Aug 172017
 August 17, 2017  Non-U.S. No Responses »

Natalia Gulyaeva, Maria Sedykh, and Bret Cohen write:

On 31 July, the Russian data protection authority, Roskomnadzor, issued guidance for data operators on the drafting of privacy policies to comply with Russian data protection law. Russia’s 2006 privacy law – Federal Law No. 152-FZ of 27 July 2006 “On Personal Data” (Personal Data Law) – requires, among other things, that Russian data operators must adopt a privacy policy that describes how they process personal data. This notice requirement is similar to the approach in Europe. Furthermore, data operators shall publish such a policy online when personal data is collected online or otherwise provide unrestricted access to the policy when personal data is collected offline. The guidance – although non-binding and recommendatory in nature – emphasizes the regulator’s compliance expectations and should therefore be taken into account by organizations acting as data operators in Russia.

Read more on Chronicle of Data Protection.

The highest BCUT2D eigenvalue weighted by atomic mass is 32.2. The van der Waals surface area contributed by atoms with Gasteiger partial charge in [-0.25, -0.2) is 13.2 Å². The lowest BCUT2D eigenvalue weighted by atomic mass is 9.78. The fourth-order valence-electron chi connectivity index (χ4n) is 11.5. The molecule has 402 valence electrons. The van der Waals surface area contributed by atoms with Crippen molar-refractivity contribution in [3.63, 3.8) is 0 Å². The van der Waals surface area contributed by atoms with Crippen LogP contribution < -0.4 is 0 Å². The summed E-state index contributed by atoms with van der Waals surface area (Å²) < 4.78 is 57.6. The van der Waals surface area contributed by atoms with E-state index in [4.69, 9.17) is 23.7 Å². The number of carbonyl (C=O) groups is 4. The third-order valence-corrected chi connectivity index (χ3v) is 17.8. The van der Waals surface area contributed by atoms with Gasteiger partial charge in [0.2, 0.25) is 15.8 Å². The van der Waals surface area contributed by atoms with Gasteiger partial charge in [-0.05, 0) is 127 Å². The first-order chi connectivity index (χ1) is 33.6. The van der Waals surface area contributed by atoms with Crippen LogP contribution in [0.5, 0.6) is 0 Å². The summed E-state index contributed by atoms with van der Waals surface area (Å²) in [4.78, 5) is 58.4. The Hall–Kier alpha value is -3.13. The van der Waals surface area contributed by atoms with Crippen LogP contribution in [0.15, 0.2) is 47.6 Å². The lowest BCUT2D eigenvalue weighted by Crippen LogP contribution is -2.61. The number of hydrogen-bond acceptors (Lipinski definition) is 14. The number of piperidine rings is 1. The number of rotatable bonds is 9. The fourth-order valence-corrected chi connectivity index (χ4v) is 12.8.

Aug 172017
 August 17, 2017  Business, Govt No Responses »

Cecilia Kang reports:

Uber has agreed to two decades of privacy and security audits to settle federal accusations that it did not keep promises to protect customer data.

The Federal Trade Commission announced the settlement with Uber, a ride-sharing company, on Tuesday, ending an investigation that began in 2014 when the company promised to strengthen its privacy and security. The promises were made after a public outcry over reports that Uber employees were peering into the travel logs of customers.

Read more on NY Times.

Aug 172017
 August 17, 2017  Announcements No Responses »

Have been traveling this week and next week, so updates to this site and Databreaches.net will be slim to non-existent, but I will get the sites caught up when I can.

I will not be available via Jabber until after Aug. 26th and email will be spotty, too.

This concept of “vacation” seems so alien by now….


Aug 112017
 August 11, 2017  Breaches, Business, Non-U.S. No Responses »

Salam Al Amir reports:

The developer of an online game called Mariam, which Sharjah and Dubai Police warned against using, denied accusations that his game uses information provided by players as a privacy breach.

On his Twitter account, Salman Al Harbi, a Saudi Arabian national, said that Mariam was just a game. “I developed the game along with a number of Saudi men last July and it is just for fun,” he tweeted. “It does not save answers nor information provided by players.”

The game, which sparked debates in several Gulf countries, is about a little girl who gets lost in a deserted area and asks players to help guide her back home.

Read more on The National (UAE).